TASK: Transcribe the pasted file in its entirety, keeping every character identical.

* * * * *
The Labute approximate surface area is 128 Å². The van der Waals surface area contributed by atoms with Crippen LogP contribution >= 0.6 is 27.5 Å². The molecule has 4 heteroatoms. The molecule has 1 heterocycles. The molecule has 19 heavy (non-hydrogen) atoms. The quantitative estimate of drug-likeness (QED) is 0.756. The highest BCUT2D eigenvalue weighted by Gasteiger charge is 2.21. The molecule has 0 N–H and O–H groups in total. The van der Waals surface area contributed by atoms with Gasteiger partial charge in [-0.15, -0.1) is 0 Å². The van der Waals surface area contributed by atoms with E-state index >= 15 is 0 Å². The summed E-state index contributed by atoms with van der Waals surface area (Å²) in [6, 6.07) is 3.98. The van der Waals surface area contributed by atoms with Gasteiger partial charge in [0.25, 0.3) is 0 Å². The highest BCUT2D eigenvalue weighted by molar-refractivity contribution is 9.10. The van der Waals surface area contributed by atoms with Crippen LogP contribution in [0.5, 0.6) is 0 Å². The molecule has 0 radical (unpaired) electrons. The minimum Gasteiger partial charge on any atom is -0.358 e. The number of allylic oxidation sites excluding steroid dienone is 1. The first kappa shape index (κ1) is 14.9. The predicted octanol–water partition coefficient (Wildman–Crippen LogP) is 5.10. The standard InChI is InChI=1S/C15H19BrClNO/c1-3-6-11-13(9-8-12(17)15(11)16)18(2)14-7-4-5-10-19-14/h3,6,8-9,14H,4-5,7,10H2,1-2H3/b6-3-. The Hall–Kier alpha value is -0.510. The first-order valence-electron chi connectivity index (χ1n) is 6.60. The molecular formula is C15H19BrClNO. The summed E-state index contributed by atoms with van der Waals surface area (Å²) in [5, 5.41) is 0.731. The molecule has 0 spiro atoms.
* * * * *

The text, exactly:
The Labute approximate surface area is 128 Å². The van der Waals surface area contributed by atoms with Crippen LogP contribution >= 0.6 is 27.5 Å². The molecule has 4 heteroatoms. The molecule has 1 heterocycles. The molecule has 19 heavy (non-hydrogen) atoms. The quantitative estimate of drug-likeness (QED) is 0.756. The highest BCUT2D eigenvalue weighted by Gasteiger charge is 2.21. The molecule has 0 N–H and O–H groups in total. The van der Waals surface area contributed by atoms with Gasteiger partial charge in [-0.15, -0.1) is 0 Å². The van der Waals surface area contributed by atoms with E-state index >= 15 is 0 Å². The summed E-state index contributed by atoms with van der Waals surface area (Å²) in [6, 6.07) is 3.98. The van der Waals surface area contributed by atoms with Gasteiger partial charge in [0.25, 0.3) is 0 Å². The highest BCUT2D eigenvalue weighted by molar-refractivity contribution is 9.10. The van der Waals surface area contributed by atoms with Crippen LogP contribution in [0.5, 0.6) is 0 Å². The molecule has 0 radical (unpaired) electrons. The minimum Gasteiger partial charge on any atom is -0.358 e. The number of allylic oxidation sites excluding steroid dienone is 1. The first kappa shape index (κ1) is 14.9. The predicted octanol–water partition coefficient (Wildman–Crippen LogP) is 5.10. The standard InChI is InChI=1S/C15H19BrClNO/c1-3-6-11-13(9-8-12(17)15(11)16)18(2)14-7-4-5-10-19-14/h3,6,8-9,14H,4-5,7,10H2,1-2H3/b6-3-. The Hall–Kier alpha value is -0.510. The first-order valence-electron chi connectivity index (χ1n) is 6.60. The molecular formula is C15H19BrClNO. The summed E-state index contributed by atoms with van der Waals surface area (Å²) in [5, 5.41) is 0.731. The molecule has 0 spiro atoms.